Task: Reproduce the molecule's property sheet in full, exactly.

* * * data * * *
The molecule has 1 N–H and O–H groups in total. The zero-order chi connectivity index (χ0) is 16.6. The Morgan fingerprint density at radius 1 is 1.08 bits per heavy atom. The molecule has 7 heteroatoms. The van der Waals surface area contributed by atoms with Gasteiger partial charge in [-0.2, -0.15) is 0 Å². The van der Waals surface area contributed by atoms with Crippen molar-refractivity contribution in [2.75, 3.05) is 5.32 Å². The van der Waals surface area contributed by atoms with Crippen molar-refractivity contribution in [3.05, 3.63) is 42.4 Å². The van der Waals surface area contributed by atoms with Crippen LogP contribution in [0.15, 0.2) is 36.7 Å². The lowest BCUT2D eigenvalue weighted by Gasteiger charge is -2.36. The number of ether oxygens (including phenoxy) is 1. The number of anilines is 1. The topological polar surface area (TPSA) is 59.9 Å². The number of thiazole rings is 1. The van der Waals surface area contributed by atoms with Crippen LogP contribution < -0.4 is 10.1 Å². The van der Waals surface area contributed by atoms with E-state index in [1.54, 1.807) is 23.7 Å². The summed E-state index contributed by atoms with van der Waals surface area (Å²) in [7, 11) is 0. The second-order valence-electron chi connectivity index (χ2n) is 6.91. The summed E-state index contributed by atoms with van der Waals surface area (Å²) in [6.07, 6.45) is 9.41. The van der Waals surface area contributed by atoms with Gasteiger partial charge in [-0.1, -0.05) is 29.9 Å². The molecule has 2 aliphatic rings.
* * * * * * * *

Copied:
The molecule has 1 N–H and O–H groups in total. The zero-order chi connectivity index (χ0) is 16.6. The Morgan fingerprint density at radius 1 is 1.08 bits per heavy atom. The molecule has 7 heteroatoms. The van der Waals surface area contributed by atoms with Gasteiger partial charge in [-0.2, -0.15) is 0 Å². The van der Waals surface area contributed by atoms with Crippen molar-refractivity contribution in [2.75, 3.05) is 5.32 Å². The van der Waals surface area contributed by atoms with Crippen molar-refractivity contribution in [3.05, 3.63) is 42.4 Å². The van der Waals surface area contributed by atoms with Crippen LogP contribution in [0.15, 0.2) is 36.7 Å². The lowest BCUT2D eigenvalue weighted by Gasteiger charge is -2.36. The number of ether oxygens (including phenoxy) is 1. The number of anilines is 1. The topological polar surface area (TPSA) is 59.9 Å². The number of thiazole rings is 1. The van der Waals surface area contributed by atoms with Crippen LogP contribution < -0.4 is 10.1 Å². The van der Waals surface area contributed by atoms with E-state index in [1.54, 1.807) is 23.7 Å². The summed E-state index contributed by atoms with van der Waals surface area (Å²) in [7, 11) is 0. The second-order valence-electron chi connectivity index (χ2n) is 6.91. The summed E-state index contributed by atoms with van der Waals surface area (Å²) in [6.07, 6.45) is 9.41. The van der Waals surface area contributed by atoms with Gasteiger partial charge in [-0.1, -0.05) is 29.9 Å². The molecule has 2 aliphatic rings.